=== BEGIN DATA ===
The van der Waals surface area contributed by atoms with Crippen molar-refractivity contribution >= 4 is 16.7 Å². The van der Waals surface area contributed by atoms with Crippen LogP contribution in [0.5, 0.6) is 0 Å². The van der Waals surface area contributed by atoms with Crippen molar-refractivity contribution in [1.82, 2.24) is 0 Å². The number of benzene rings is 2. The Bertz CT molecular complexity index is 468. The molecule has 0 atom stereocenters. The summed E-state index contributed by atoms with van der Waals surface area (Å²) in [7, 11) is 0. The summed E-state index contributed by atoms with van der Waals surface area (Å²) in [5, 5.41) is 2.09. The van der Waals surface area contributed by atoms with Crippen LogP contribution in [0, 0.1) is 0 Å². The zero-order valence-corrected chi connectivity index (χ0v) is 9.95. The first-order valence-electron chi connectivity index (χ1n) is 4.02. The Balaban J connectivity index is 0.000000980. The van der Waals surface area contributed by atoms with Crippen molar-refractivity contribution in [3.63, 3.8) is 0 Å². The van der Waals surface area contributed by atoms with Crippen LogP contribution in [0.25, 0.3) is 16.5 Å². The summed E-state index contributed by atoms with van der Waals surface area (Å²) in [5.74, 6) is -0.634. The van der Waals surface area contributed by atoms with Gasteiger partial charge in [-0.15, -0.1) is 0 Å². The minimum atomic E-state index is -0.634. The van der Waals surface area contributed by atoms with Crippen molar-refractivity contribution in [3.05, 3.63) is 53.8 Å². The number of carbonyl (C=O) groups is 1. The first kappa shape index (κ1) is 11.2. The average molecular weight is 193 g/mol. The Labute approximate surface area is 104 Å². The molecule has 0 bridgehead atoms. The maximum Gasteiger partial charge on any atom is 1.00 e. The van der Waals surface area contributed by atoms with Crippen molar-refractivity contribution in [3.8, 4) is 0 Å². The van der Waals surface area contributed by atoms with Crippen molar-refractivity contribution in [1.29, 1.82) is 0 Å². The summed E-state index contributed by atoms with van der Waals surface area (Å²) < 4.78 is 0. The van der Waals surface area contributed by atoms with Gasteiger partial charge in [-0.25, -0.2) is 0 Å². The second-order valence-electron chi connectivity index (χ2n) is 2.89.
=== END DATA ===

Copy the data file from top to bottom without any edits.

The van der Waals surface area contributed by atoms with Crippen molar-refractivity contribution >= 4 is 16.7 Å². The van der Waals surface area contributed by atoms with Crippen LogP contribution in [0.5, 0.6) is 0 Å². The van der Waals surface area contributed by atoms with Crippen molar-refractivity contribution in [1.82, 2.24) is 0 Å². The number of benzene rings is 2. The Bertz CT molecular complexity index is 468. The molecule has 0 atom stereocenters. The summed E-state index contributed by atoms with van der Waals surface area (Å²) in [7, 11) is 0. The summed E-state index contributed by atoms with van der Waals surface area (Å²) in [5, 5.41) is 2.09. The van der Waals surface area contributed by atoms with Crippen LogP contribution in [0, 0.1) is 0 Å². The zero-order valence-corrected chi connectivity index (χ0v) is 9.95. The first-order valence-electron chi connectivity index (χ1n) is 4.02. The Balaban J connectivity index is 0.000000980. The van der Waals surface area contributed by atoms with Crippen molar-refractivity contribution in [3.63, 3.8) is 0 Å². The van der Waals surface area contributed by atoms with Crippen LogP contribution in [0.25, 0.3) is 16.5 Å². The summed E-state index contributed by atoms with van der Waals surface area (Å²) in [5.74, 6) is -0.634. The van der Waals surface area contributed by atoms with Gasteiger partial charge in [-0.15, -0.1) is 0 Å². The minimum atomic E-state index is -0.634. The van der Waals surface area contributed by atoms with Crippen molar-refractivity contribution in [3.05, 3.63) is 53.8 Å². The number of carbonyl (C=O) groups is 1. The first kappa shape index (κ1) is 11.2. The average molecular weight is 193 g/mol. The Labute approximate surface area is 104 Å². The molecule has 0 bridgehead atoms. The maximum Gasteiger partial charge on any atom is 1.00 e. The van der Waals surface area contributed by atoms with Crippen molar-refractivity contribution in [3.8, 4) is 0 Å². The van der Waals surface area contributed by atoms with Crippen molar-refractivity contribution in [1.29, 1.82) is 0 Å². The summed E-state index contributed by atoms with van der Waals surface area (Å²) < 4.78 is 0. The van der Waals surface area contributed by atoms with Gasteiger partial charge in [-0.25, -0.2) is 0 Å². The second-order valence-electron chi connectivity index (χ2n) is 2.89.